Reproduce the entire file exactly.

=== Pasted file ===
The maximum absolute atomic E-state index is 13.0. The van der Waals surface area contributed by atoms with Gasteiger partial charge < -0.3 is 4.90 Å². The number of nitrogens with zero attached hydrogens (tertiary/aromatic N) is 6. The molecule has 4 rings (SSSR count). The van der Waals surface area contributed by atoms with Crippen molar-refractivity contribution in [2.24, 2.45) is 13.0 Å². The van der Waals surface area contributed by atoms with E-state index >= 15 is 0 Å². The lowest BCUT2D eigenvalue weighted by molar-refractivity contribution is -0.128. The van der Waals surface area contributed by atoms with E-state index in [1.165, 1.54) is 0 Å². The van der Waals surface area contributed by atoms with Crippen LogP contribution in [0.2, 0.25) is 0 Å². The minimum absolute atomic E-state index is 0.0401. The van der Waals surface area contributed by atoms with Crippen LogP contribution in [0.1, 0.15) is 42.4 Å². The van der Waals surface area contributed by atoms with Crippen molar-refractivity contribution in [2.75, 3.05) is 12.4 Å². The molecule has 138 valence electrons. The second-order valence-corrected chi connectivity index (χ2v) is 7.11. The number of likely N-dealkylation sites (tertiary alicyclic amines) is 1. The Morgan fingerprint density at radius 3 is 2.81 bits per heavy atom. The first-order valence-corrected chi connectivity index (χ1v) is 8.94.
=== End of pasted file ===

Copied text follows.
The maximum absolute atomic E-state index is 13.0. The van der Waals surface area contributed by atoms with Gasteiger partial charge < -0.3 is 4.90 Å². The number of nitrogens with zero attached hydrogens (tertiary/aromatic N) is 6. The molecule has 4 rings (SSSR count). The van der Waals surface area contributed by atoms with Crippen molar-refractivity contribution in [2.24, 2.45) is 13.0 Å². The van der Waals surface area contributed by atoms with E-state index >= 15 is 0 Å². The lowest BCUT2D eigenvalue weighted by molar-refractivity contribution is -0.128. The van der Waals surface area contributed by atoms with E-state index in [1.165, 1.54) is 0 Å². The van der Waals surface area contributed by atoms with Crippen LogP contribution in [0.2, 0.25) is 0 Å². The minimum absolute atomic E-state index is 0.0401. The van der Waals surface area contributed by atoms with Crippen LogP contribution in [0.1, 0.15) is 42.4 Å². The van der Waals surface area contributed by atoms with Crippen molar-refractivity contribution in [2.75, 3.05) is 12.4 Å². The molecule has 138 valence electrons. The second-order valence-corrected chi connectivity index (χ2v) is 7.11. The number of likely N-dealkylation sites (tertiary alicyclic amines) is 1. The Morgan fingerprint density at radius 3 is 2.81 bits per heavy atom. The first-order valence-corrected chi connectivity index (χ1v) is 8.94.